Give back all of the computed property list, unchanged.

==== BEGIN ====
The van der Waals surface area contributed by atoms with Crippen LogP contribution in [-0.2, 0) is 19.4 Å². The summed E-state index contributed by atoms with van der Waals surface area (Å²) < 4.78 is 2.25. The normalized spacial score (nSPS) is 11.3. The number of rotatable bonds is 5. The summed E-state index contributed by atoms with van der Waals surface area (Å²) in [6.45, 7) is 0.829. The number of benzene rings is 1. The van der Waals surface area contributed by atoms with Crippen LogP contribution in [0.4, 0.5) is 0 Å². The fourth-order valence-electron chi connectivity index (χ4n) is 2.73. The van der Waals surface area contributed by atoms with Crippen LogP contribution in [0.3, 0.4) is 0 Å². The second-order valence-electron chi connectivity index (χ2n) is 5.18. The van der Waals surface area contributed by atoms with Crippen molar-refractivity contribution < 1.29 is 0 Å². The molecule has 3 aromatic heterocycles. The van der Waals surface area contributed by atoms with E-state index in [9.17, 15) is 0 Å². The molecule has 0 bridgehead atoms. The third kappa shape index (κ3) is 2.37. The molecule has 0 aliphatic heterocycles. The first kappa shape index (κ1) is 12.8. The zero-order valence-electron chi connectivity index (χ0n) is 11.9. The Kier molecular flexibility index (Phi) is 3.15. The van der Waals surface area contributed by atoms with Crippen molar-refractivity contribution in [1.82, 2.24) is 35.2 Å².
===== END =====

The van der Waals surface area contributed by atoms with Crippen LogP contribution in [-0.2, 0) is 19.4 Å². The summed E-state index contributed by atoms with van der Waals surface area (Å²) < 4.78 is 2.25. The normalized spacial score (nSPS) is 11.3. The number of rotatable bonds is 5. The summed E-state index contributed by atoms with van der Waals surface area (Å²) in [6.45, 7) is 0.829. The number of benzene rings is 1. The van der Waals surface area contributed by atoms with Crippen LogP contribution in [0.4, 0.5) is 0 Å². The fourth-order valence-electron chi connectivity index (χ4n) is 2.73. The van der Waals surface area contributed by atoms with Crippen LogP contribution in [0.3, 0.4) is 0 Å². The second-order valence-electron chi connectivity index (χ2n) is 5.18. The van der Waals surface area contributed by atoms with Crippen molar-refractivity contribution < 1.29 is 0 Å². The molecule has 3 aromatic heterocycles. The van der Waals surface area contributed by atoms with E-state index in [9.17, 15) is 0 Å². The molecule has 0 bridgehead atoms. The third kappa shape index (κ3) is 2.37. The molecule has 0 aliphatic heterocycles. The first kappa shape index (κ1) is 12.8. The zero-order valence-electron chi connectivity index (χ0n) is 11.9. The Kier molecular flexibility index (Phi) is 3.15. The van der Waals surface area contributed by atoms with Crippen molar-refractivity contribution in [1.82, 2.24) is 35.2 Å².